The year of the first set of NPMCN and WACS clinical oncology residents could not be found in the available literature. However, it is now known that both the West-African and national postgraduate medical colleges conduct primary examinations for radiation oncology residents biannually. The primary entrance examinations comprise multiple-choice questions. The exam often consists of multiple-choice questions in the basic medical sciences – anatomy, physiology and pathology and O-level general physics (mechanics, light, optics, electricity, magnetism, atomic physics, etc.). After passing the primary examination, prospective candidates will have to submit to a hospital-based interview which may be written or oral. These interviews are conducted independently by each accredited clinical-oncology training centre, after which continuous physical presence of at least 12 months in the facility. The number of intakes varies among the different training facilities. The residents will undergo their training in these facilities while submitting to either of the postgraduate college exams.

Eligibility for the part 1 membership examination under the WACS postgraduate medical college requires a continuous physical presence of at least 12 months in an accredited radiotherapy department as a clinician. Candidates are often tested on their Basic Sciences knowledge: Applied Physics, Radiobiology, Anatomy and Cancer Biology [5]. After candidates have passed the part 1 examination; they will be required to complete at least 36 months (including the first year) of instruction and training in full-time posts in a recognised Department of Radiotherapy and Oncology, among other requirements, before they are eligible to attempt the part 2 fellowship examination and this exam will examine their knowledge on surgical principles, medical and radiation oncology and applied pathology. Fellowship Examination in clinical oncology dwells on the candidates’ research development and ability to practice oncology unsupervised, and eligibility to sit for this exam requires a minimum of 5 years of training and a passing grade in the part 2 examination [5]. Eligibility for the part 1 membership examination under the National Postgraduate Medical College requires writing the part 1 examination after 2 years of training while the final fellowship exams are written after 2 to 3 years.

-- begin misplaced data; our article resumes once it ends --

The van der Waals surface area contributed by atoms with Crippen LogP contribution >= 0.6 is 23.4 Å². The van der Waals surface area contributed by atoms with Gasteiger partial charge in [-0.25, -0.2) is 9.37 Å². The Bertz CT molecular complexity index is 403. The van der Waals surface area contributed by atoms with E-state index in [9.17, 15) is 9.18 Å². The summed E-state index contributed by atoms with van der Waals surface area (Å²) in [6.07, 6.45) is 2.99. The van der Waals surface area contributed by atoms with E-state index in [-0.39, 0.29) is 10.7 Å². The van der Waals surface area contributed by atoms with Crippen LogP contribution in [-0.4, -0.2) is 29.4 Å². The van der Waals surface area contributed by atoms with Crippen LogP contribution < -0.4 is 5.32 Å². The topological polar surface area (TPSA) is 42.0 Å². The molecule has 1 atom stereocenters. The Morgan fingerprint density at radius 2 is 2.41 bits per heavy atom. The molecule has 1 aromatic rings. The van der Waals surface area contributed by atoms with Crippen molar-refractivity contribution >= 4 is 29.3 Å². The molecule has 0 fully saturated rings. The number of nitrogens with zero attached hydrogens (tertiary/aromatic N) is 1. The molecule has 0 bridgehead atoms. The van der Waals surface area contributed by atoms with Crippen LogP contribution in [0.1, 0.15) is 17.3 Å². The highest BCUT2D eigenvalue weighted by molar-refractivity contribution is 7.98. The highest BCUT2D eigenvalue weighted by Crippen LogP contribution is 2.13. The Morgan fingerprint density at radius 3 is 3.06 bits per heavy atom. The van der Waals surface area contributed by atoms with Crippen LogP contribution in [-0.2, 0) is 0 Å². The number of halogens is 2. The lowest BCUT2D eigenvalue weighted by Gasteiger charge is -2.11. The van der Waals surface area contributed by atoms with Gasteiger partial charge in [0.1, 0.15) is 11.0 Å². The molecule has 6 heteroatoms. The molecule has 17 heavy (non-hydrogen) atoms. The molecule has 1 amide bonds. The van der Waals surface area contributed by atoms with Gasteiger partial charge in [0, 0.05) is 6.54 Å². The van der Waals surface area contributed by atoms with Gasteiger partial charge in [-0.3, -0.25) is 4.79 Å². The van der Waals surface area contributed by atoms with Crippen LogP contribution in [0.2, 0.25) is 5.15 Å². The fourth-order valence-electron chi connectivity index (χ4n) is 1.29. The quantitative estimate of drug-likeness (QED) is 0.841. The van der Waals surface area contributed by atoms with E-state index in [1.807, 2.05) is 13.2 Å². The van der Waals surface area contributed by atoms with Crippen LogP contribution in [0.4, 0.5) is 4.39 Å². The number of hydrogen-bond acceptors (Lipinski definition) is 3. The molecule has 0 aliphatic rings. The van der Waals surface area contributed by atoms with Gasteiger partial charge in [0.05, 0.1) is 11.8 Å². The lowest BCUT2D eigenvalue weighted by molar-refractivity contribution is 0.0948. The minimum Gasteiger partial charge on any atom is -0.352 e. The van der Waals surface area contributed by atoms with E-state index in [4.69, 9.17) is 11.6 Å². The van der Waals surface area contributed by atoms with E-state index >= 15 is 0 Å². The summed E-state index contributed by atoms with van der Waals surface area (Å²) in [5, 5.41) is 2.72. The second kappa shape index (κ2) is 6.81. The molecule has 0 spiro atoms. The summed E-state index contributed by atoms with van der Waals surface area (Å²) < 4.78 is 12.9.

A working-week of a Nigerian radio-oncologist

The typical working week is varied and is spent in outpatient clinics – where new patients are seen, and old-patients are further reviewed, ward rounds, chemotherapy planning sessions, brachytherapy, planning radiotherapy and attending multidisciplinary team meetings [3, 49].

Although clinical trials in oncology remain low in Nigeria due to poor infrastructure, inadequate funding and lack of experienced personnel to execute clinical trials, clinical oncologists in Nigeria like their counterparts worldwide also contribute to research through clinical trials or translational research [24, 50]. A notable example is the ARETTA (Assessing Response to Neoadjuvant Taxotere and Trastuzumab in Nigerian Women With HER2-positive Breast Cancer) study, an ongoing clinical trial assessing the response to trastuzumab and taxanes among black women with early-stage breast cancer patients.

Challenges to radio-oncology residency training in Nigeria

A peculiar problem for radio-oncology residency training in Nigeria is the constantly evolving technological advancement in field witnesses hence the constant need for training facilities to be up to date [6, 51]. Training facilities still suffer from a lack of treatment planning systems, modern LINAC, CT simulator and Mosaiq for R&V [33].